Fed review: 5% Funds rate in play

US FOMC hikes, as expected, by 75bps. Another 125bps in hikes look to be in store for this year.
Group Research, Taimur Baig22 Sep 2022
  • This paves the way for US GDP growth to head to 1% or below and labour market to begin cooling
  • More hikes in 2023 possible, but a recession could also pave for the way for cuts late next year
  • We are watching liquidity tightness and currency volatility marker as QT continues and dxy soars
  • That would imply pain for hard currency debt issuers and those looking to raise capital
  • There is no near-term silver lining, we’re afraid
Photo credit: Unsplash Photo (karine-germain/ mike-hindle)

Fed review: 5% Funds rate in play

The key message from the September meeting of the US Federal Reserve’s Open Market Committee was not the widely expected, unanimously voted, 75bps rate hike, taking the top end of the target rate to 3.25%. Instead, it was the extraordinary ratcheting up of hawkishness. US Federal Reserve officials have raised their policy rate forecasts by 100bps between June and September of this year. This shift, as indicated by the “dot-plot” of their projections, puts a terminal rate of around 5% in play, something that was unthinkable by most. This is especially the case since growth projections worldwide have been revised down in recent months, commodity and shipping prices have corrected considerably, and interest rates are already above what is widely considered to be the neutral rate.

But in their frustration with sticky core inflation, the focus of the Fed officials has shifted decidedly toward wages and shelter, which, by extension, makes the rate of unemployment the key outcome to watch. The prevailing rate (3.7%) is considered way too low, and if a recession or near-recession like conditions are warranted to push it above 4%, Fed officials are willing to entertain that. We gleaned that message from Chair Powell’s press conference remarks after the FOMC meeting.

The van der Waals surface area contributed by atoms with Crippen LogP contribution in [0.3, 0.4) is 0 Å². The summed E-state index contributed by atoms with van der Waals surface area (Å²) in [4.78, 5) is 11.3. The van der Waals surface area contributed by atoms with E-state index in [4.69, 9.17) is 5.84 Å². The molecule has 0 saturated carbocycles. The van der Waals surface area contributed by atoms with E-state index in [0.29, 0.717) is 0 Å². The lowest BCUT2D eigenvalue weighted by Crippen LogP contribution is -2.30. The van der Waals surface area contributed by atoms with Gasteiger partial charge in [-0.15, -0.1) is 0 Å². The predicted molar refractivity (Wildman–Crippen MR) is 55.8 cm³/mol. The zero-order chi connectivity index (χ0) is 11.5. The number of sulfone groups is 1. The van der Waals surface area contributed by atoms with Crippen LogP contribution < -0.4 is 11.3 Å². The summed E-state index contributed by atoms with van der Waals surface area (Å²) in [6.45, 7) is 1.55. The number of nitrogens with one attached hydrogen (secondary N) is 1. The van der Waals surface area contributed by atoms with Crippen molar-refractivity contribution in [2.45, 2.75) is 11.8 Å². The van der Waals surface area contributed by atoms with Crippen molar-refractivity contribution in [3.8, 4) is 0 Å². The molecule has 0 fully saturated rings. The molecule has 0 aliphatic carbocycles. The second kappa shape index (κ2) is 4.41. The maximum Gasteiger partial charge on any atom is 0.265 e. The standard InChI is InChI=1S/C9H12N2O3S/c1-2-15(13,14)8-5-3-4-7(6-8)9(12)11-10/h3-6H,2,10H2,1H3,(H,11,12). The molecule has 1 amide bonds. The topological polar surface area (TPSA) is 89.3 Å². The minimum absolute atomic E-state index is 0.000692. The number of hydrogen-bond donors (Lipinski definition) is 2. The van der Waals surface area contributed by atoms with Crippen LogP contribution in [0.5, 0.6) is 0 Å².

As we discuss the Fed Funds rate going from 3% to 4% and beyond, some perspective is warranted about the profound shift in the monetary policy landscape. Just a year ago at this time, the Fed was signalling that rates might stay near zero for another year, and it was purchasing Treasury and mortgage securities to provide additional stimulus. Now 75bps hikes have become near-routine, along with substantial and steady withdrawal of liquidity from the markets.

We now expect another 75bps rate hike in the next meeting (November 2), followed by a 50bps rise (December 14), taking the end-2022 Fed Funds rate to 4.5%. It is conceivable that both economic and financial conditions will have tightened sufficiently by then to warrant a lengthy pause thereafter, but given the Fed officials eagerness to cool down the labour market, they may remain on the path of some additional tightening in Q1 as well. We are therefore pencilling in 50bps of further rate hikes between the February and March meetings, but only with even odds.

Implications for growth and inflation are clear; this type of tightening will soften hiring and activities, with core PCE inflation easing through 2023 to below 3% toward the end of the next year. Growth will be 1% or lower, and joblessness will rise. Will a million and a half Americans have to lose their jobs (pushing up unemployment toward 4.5%) to bring inflation down to comfortable levels? We fear so. 

What are the global risks? We are looking at the markers for liquidity tightness and currency volatility as QT continues and DXY soars. That would imply pain for hard currency debt issuers and those looking to raise capital. With risk-free rates heading to 4% and beyond, a massive repricing of asset valuation is on the cards. There is no near-term silver lining, we’re afraid.

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Taimur Baig, Ph.D.

Chief Economist - Global

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